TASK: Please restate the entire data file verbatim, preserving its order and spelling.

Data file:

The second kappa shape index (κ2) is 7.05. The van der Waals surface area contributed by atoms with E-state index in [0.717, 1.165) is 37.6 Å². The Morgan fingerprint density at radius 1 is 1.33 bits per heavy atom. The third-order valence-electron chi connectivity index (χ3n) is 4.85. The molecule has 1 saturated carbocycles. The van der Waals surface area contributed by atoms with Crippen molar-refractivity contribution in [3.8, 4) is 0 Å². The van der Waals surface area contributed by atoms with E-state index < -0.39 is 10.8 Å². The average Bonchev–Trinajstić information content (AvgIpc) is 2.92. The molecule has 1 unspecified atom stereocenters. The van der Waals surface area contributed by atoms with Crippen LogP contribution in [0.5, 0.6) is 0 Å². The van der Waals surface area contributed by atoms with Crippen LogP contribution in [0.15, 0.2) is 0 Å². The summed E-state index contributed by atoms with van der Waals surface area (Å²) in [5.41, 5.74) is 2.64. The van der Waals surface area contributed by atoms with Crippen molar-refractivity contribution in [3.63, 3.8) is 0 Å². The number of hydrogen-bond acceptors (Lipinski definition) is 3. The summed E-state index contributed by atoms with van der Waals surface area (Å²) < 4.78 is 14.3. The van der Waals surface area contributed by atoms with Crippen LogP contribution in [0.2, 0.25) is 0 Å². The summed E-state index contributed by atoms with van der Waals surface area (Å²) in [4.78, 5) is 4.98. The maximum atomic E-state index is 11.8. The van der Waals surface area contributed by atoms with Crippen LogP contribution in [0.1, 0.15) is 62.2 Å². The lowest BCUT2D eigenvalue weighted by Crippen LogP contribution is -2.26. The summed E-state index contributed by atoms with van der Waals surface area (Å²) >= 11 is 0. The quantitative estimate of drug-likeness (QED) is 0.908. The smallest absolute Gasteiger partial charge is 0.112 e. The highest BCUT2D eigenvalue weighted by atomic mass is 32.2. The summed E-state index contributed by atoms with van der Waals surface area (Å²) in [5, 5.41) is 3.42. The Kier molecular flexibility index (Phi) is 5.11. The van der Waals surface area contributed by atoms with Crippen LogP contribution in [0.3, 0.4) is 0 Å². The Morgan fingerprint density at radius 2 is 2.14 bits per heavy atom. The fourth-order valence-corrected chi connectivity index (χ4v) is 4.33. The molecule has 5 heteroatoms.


The second kappa shape index (κ2) is 7.05. The van der Waals surface area contributed by atoms with E-state index in [0.717, 1.165) is 37.6 Å². The Morgan fingerprint density at radius 1 is 1.33 bits per heavy atom. The third-order valence-electron chi connectivity index (χ3n) is 4.85. The molecule has 1 saturated carbocycles. The van der Waals surface area contributed by atoms with Crippen molar-refractivity contribution in [3.8, 4) is 0 Å². The van der Waals surface area contributed by atoms with E-state index < -0.39 is 10.8 Å². The average Bonchev–Trinajstić information content (AvgIpc) is 2.92. The molecule has 1 unspecified atom stereocenters. The van der Waals surface area contributed by atoms with Crippen LogP contribution in [0.5, 0.6) is 0 Å². The van der Waals surface area contributed by atoms with Crippen LogP contribution in [0.15, 0.2) is 0 Å². The summed E-state index contributed by atoms with van der Waals surface area (Å²) in [5.41, 5.74) is 2.64. The van der Waals surface area contributed by atoms with Crippen molar-refractivity contribution in [3.63, 3.8) is 0 Å². The number of hydrogen-bond acceptors (Lipinski definition) is 3. The summed E-state index contributed by atoms with van der Waals surface area (Å²) < 4.78 is 14.3. The van der Waals surface area contributed by atoms with Crippen LogP contribution in [0.2, 0.25) is 0 Å². The summed E-state index contributed by atoms with van der Waals surface area (Å²) in [4.78, 5) is 4.98. The maximum atomic E-state index is 11.8. The van der Waals surface area contributed by atoms with Crippen LogP contribution in [0.1, 0.15) is 62.2 Å². The lowest BCUT2D eigenvalue weighted by Crippen LogP contribution is -2.26. The summed E-state index contributed by atoms with van der Waals surface area (Å²) >= 11 is 0. The quantitative estimate of drug-likeness (QED) is 0.908. The smallest absolute Gasteiger partial charge is 0.112 e. The highest BCUT2D eigenvalue weighted by atomic mass is 32.2. The summed E-state index contributed by atoms with van der Waals surface area (Å²) in [5, 5.41) is 3.42. The Kier molecular flexibility index (Phi) is 5.11. The van der Waals surface area contributed by atoms with Crippen LogP contribution in [0.3, 0.4) is 0 Å². The Morgan fingerprint density at radius 2 is 2.14 bits per heavy atom. The fourth-order valence-corrected chi connectivity index (χ4v) is 4.33. The molecule has 5 heteroatoms.